Vizio’s performance TV delivers with a beautiful picture, inky blacks, and a sub-$1,000 price tag.

    FOR YEARS, MY living room TV has held its place at the top of my home’s video food chain. It’s an old 60-inch plasma HDTV with a thick black frame that can’t help but take over the room’s decor. Other TVs come in and out of the house, but the plasma has never lost its spot as the most popular big screen around. Recently, that has changed. My office has become the top draw in the house, and that’s thanks to the new 55-inch Vizio P Series.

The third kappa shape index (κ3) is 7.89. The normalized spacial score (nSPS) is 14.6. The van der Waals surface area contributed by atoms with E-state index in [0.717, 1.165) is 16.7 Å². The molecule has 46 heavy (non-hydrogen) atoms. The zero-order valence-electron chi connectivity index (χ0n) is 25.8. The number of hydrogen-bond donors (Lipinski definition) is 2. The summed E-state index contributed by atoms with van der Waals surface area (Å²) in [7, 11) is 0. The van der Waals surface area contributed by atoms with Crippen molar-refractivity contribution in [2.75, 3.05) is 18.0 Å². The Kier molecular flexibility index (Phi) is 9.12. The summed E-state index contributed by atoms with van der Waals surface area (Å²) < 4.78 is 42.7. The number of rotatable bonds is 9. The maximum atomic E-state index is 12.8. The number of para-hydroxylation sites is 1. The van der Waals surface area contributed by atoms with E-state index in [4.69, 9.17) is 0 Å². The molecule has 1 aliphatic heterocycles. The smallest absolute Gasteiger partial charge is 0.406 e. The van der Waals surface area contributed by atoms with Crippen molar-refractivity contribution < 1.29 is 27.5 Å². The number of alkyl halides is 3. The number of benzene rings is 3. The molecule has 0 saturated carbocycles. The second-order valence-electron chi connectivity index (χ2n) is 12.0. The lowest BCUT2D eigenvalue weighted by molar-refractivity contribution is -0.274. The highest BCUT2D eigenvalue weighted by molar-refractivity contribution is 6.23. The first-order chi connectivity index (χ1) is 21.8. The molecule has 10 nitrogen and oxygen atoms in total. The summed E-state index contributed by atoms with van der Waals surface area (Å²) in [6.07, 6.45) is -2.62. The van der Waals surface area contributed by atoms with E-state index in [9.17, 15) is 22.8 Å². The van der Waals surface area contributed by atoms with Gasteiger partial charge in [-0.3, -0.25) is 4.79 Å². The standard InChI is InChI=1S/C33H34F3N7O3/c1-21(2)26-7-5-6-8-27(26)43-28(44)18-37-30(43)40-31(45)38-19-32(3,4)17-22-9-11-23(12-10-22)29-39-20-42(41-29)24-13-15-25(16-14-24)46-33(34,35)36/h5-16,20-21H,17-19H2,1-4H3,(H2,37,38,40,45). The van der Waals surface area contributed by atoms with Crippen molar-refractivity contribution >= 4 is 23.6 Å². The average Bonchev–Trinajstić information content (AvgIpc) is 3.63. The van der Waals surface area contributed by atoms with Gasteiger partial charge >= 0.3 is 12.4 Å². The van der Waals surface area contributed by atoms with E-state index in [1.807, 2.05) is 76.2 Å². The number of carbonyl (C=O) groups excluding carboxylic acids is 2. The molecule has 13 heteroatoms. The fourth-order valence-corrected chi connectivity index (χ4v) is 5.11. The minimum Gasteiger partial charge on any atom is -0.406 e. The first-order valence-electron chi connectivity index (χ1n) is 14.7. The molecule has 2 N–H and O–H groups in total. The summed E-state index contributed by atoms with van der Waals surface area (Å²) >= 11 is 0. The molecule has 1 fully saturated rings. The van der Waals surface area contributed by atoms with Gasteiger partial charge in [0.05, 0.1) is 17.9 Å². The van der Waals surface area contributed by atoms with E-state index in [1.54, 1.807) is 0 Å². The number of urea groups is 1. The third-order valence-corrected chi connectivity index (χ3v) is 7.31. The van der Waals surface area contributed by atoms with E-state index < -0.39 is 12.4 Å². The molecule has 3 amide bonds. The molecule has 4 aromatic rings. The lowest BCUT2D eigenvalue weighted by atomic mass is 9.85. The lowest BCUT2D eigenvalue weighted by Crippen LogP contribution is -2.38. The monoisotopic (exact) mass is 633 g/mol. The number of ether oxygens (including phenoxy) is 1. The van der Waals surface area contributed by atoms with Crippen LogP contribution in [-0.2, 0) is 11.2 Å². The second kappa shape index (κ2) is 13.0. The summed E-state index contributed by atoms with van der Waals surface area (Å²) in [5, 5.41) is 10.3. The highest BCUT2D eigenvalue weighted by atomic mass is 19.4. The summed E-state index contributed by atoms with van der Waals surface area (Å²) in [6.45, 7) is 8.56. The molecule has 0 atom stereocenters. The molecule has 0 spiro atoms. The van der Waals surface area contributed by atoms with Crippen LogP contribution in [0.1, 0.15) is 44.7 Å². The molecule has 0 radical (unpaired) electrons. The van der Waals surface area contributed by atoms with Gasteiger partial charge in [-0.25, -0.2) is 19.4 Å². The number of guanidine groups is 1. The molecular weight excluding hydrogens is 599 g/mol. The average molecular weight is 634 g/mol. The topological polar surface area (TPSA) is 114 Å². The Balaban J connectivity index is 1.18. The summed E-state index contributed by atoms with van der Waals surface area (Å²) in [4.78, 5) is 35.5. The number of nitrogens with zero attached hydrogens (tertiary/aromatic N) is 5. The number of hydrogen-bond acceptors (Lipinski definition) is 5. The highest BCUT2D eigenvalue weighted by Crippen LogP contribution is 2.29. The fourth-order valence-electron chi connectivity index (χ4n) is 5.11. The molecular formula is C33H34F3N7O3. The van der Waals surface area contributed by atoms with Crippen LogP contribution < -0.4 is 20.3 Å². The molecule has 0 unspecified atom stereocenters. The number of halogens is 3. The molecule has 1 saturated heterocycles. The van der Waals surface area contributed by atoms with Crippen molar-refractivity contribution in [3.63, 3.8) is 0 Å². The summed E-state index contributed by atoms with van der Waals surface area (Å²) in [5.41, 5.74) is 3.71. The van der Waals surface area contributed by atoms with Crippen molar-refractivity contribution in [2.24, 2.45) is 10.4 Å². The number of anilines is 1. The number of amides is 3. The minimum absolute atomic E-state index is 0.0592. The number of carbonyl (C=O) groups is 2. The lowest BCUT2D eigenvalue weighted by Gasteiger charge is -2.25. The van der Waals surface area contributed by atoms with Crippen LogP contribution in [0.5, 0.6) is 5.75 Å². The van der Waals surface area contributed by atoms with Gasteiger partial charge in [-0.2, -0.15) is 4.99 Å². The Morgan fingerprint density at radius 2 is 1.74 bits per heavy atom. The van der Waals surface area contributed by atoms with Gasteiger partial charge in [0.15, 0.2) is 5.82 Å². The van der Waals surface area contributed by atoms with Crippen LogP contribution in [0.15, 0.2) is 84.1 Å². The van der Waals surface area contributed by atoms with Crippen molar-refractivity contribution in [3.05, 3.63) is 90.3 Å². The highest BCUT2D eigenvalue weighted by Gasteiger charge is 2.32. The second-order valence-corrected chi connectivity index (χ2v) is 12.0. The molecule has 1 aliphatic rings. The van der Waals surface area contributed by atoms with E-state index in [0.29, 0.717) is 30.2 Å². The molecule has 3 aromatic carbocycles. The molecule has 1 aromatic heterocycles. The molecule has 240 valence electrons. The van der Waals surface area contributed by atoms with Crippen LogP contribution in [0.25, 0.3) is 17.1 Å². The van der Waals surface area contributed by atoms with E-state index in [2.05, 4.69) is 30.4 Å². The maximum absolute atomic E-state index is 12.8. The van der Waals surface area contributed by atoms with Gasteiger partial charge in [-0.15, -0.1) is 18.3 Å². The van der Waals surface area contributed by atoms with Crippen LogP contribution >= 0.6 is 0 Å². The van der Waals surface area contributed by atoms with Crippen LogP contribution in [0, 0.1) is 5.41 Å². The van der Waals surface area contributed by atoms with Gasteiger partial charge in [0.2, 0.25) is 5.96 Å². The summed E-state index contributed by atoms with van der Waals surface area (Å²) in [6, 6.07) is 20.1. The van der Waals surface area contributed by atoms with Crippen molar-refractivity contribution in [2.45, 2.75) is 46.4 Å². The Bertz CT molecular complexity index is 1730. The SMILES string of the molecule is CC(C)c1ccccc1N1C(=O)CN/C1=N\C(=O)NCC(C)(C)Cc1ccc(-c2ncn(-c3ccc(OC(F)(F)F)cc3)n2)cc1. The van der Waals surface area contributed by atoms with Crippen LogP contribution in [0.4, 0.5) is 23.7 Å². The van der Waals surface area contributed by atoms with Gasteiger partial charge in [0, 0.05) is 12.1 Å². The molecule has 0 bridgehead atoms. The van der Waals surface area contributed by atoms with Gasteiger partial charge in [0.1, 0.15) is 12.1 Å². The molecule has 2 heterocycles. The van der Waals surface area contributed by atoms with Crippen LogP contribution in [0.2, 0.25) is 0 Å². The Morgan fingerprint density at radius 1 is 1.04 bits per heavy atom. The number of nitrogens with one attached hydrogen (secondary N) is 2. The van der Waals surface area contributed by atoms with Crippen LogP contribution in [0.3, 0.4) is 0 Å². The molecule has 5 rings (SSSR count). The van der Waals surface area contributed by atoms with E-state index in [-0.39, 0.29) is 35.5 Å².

The P Series stands for Performance in Vizio’s mind. Starting at $800 for the 55-inch (P55-F1), it’s a very reasonably priced high-resolution 4K Ultra HD TV when compared to offerings from Samsung, Sony, and LG. Yet, for the ever budget-conscious Vizio, it’s pretty much the top of the line (with the exception of the P Quantum for $2,100+). That’s good news—because it puts out a mighty good picture for less than a grand.

    Pitch Black


    I was most impressed by the inky blacks. The P Series can’t compare to the blacks you’ll see on LG’s surreal OLED TVs, but it’s damn close at times, and that’s impressive.

    After many months of hearing me rave about it, my wife started watching The Expanselast week, and the P Series has become the TV we watch it on. It’s a treat to watch the Rocinante torpedo through space and zip around Earther stealth ships in near pitch-black.